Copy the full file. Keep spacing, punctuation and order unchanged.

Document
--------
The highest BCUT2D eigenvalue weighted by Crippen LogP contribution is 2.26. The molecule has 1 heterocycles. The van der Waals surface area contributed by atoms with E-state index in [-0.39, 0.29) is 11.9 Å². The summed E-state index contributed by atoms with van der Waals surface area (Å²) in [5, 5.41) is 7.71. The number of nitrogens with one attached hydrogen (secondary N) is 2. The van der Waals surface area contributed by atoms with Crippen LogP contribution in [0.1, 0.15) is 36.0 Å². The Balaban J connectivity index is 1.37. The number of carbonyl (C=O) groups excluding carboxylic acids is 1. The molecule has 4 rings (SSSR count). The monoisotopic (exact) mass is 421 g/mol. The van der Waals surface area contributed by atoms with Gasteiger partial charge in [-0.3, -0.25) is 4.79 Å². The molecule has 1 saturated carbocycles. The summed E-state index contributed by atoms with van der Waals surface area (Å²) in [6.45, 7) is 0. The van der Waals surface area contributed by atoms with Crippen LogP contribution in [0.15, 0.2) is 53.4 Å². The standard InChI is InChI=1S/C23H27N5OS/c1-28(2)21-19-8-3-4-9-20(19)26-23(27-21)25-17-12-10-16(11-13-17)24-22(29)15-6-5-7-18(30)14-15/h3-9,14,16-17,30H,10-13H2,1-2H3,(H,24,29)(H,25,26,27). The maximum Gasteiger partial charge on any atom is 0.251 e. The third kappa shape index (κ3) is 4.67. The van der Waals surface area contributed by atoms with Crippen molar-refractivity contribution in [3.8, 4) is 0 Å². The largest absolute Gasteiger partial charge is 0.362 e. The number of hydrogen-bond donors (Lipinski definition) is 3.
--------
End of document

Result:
The highest BCUT2D eigenvalue weighted by Crippen LogP contribution is 2.26. The molecule has 1 heterocycles. The van der Waals surface area contributed by atoms with E-state index in [-0.39, 0.29) is 11.9 Å². The summed E-state index contributed by atoms with van der Waals surface area (Å²) in [5, 5.41) is 7.71. The number of nitrogens with one attached hydrogen (secondary N) is 2. The van der Waals surface area contributed by atoms with Crippen LogP contribution in [0.1, 0.15) is 36.0 Å². The Balaban J connectivity index is 1.37. The number of carbonyl (C=O) groups excluding carboxylic acids is 1. The molecule has 4 rings (SSSR count). The monoisotopic (exact) mass is 421 g/mol. The van der Waals surface area contributed by atoms with Gasteiger partial charge in [-0.3, -0.25) is 4.79 Å². The molecule has 1 saturated carbocycles. The summed E-state index contributed by atoms with van der Waals surface area (Å²) in [6.45, 7) is 0. The van der Waals surface area contributed by atoms with Crippen LogP contribution in [0.15, 0.2) is 53.4 Å². The standard InChI is InChI=1S/C23H27N5OS/c1-28(2)21-19-8-3-4-9-20(19)26-23(27-21)25-17-12-10-16(11-13-17)24-22(29)15-6-5-7-18(30)14-15/h3-9,14,16-17,30H,10-13H2,1-2H3,(H,24,29)(H,25,26,27). The maximum Gasteiger partial charge on any atom is 0.251 e. The third kappa shape index (κ3) is 4.67. The van der Waals surface area contributed by atoms with Crippen molar-refractivity contribution in [3.8, 4) is 0 Å². The largest absolute Gasteiger partial charge is 0.362 e. The number of hydrogen-bond donors (Lipinski definition) is 3.